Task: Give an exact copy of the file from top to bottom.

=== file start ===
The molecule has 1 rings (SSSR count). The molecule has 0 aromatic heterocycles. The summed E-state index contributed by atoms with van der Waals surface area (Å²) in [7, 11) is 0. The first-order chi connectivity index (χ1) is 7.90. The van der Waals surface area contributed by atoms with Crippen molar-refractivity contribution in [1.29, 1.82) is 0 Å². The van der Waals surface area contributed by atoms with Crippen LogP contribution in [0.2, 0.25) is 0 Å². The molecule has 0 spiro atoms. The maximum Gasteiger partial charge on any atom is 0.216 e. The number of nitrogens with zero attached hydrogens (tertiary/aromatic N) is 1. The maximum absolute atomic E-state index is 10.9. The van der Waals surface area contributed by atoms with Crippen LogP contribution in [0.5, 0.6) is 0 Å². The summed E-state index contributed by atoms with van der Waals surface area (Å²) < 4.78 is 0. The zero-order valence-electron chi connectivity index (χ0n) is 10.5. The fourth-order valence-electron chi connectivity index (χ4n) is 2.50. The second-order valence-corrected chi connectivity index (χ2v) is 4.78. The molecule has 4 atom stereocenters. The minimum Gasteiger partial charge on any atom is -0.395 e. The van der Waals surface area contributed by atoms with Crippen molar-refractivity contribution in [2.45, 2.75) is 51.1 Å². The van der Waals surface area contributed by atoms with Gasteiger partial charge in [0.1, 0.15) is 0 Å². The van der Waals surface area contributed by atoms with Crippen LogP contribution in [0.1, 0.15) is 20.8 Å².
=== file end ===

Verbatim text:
The molecule has 1 rings (SSSR count). The molecule has 0 aromatic heterocycles. The summed E-state index contributed by atoms with van der Waals surface area (Å²) in [7, 11) is 0. The first-order chi connectivity index (χ1) is 7.90. The van der Waals surface area contributed by atoms with Crippen molar-refractivity contribution in [1.29, 1.82) is 0 Å². The van der Waals surface area contributed by atoms with Crippen LogP contribution in [0.2, 0.25) is 0 Å². The molecule has 0 spiro atoms. The maximum Gasteiger partial charge on any atom is 0.216 e. The number of nitrogens with zero attached hydrogens (tertiary/aromatic N) is 1. The maximum absolute atomic E-state index is 10.9. The van der Waals surface area contributed by atoms with Crippen LogP contribution in [0.5, 0.6) is 0 Å². The summed E-state index contributed by atoms with van der Waals surface area (Å²) < 4.78 is 0. The zero-order valence-electron chi connectivity index (χ0n) is 10.5. The fourth-order valence-electron chi connectivity index (χ4n) is 2.50. The second-order valence-corrected chi connectivity index (χ2v) is 4.78. The molecule has 4 atom stereocenters. The minimum Gasteiger partial charge on any atom is -0.395 e. The van der Waals surface area contributed by atoms with Crippen molar-refractivity contribution in [2.45, 2.75) is 51.1 Å². The van der Waals surface area contributed by atoms with Gasteiger partial charge in [0.1, 0.15) is 0 Å². The van der Waals surface area contributed by atoms with Crippen LogP contribution in [0.1, 0.15) is 20.8 Å².